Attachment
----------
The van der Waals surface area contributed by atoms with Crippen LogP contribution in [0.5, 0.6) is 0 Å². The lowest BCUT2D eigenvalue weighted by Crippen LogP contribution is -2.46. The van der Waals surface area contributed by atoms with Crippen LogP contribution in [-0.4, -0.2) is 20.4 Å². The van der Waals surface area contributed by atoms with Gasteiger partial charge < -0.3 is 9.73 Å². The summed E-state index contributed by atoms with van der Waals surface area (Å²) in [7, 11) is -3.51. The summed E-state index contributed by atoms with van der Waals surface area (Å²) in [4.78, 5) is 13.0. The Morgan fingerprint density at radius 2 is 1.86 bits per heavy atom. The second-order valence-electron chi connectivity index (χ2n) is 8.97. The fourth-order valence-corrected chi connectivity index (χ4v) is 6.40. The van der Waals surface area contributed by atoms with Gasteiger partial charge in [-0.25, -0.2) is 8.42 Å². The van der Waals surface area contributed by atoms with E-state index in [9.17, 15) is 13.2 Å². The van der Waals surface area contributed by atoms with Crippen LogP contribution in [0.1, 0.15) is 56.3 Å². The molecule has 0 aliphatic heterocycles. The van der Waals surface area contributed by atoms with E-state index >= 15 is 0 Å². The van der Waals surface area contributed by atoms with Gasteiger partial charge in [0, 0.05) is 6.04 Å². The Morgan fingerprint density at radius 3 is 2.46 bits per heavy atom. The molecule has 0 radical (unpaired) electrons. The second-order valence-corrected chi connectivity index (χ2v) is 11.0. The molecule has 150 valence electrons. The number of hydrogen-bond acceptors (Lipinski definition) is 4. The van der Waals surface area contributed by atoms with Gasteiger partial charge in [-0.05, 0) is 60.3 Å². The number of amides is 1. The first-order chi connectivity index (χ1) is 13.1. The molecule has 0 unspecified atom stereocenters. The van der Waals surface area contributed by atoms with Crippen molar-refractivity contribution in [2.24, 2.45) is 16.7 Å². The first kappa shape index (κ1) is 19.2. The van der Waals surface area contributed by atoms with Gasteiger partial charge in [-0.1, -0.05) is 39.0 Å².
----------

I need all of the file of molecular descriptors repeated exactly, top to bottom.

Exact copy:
The van der Waals surface area contributed by atoms with Crippen LogP contribution in [0.5, 0.6) is 0 Å². The lowest BCUT2D eigenvalue weighted by Crippen LogP contribution is -2.46. The van der Waals surface area contributed by atoms with Crippen LogP contribution in [-0.4, -0.2) is 20.4 Å². The van der Waals surface area contributed by atoms with Gasteiger partial charge < -0.3 is 9.73 Å². The summed E-state index contributed by atoms with van der Waals surface area (Å²) in [7, 11) is -3.51. The summed E-state index contributed by atoms with van der Waals surface area (Å²) in [4.78, 5) is 13.0. The Morgan fingerprint density at radius 2 is 1.86 bits per heavy atom. The second-order valence-electron chi connectivity index (χ2n) is 8.97. The fourth-order valence-corrected chi connectivity index (χ4v) is 6.40. The van der Waals surface area contributed by atoms with Gasteiger partial charge in [-0.25, -0.2) is 8.42 Å². The van der Waals surface area contributed by atoms with E-state index in [9.17, 15) is 13.2 Å². The van der Waals surface area contributed by atoms with Crippen LogP contribution in [0.1, 0.15) is 56.3 Å². The molecule has 0 aliphatic heterocycles. The van der Waals surface area contributed by atoms with E-state index >= 15 is 0 Å². The van der Waals surface area contributed by atoms with Gasteiger partial charge in [0, 0.05) is 6.04 Å². The Morgan fingerprint density at radius 3 is 2.46 bits per heavy atom. The molecule has 0 radical (unpaired) electrons. The second-order valence-corrected chi connectivity index (χ2v) is 11.0. The molecule has 150 valence electrons. The number of hydrogen-bond acceptors (Lipinski definition) is 4. The van der Waals surface area contributed by atoms with Gasteiger partial charge in [-0.05, 0) is 60.3 Å². The number of amides is 1. The first-order chi connectivity index (χ1) is 13.1. The molecule has 0 unspecified atom stereocenters. The van der Waals surface area contributed by atoms with Crippen molar-refractivity contribution in [2.24, 2.45) is 16.7 Å². The first kappa shape index (κ1) is 19.2. The van der Waals surface area contributed by atoms with Gasteiger partial charge in [-0.1, -0.05) is 39.0 Å².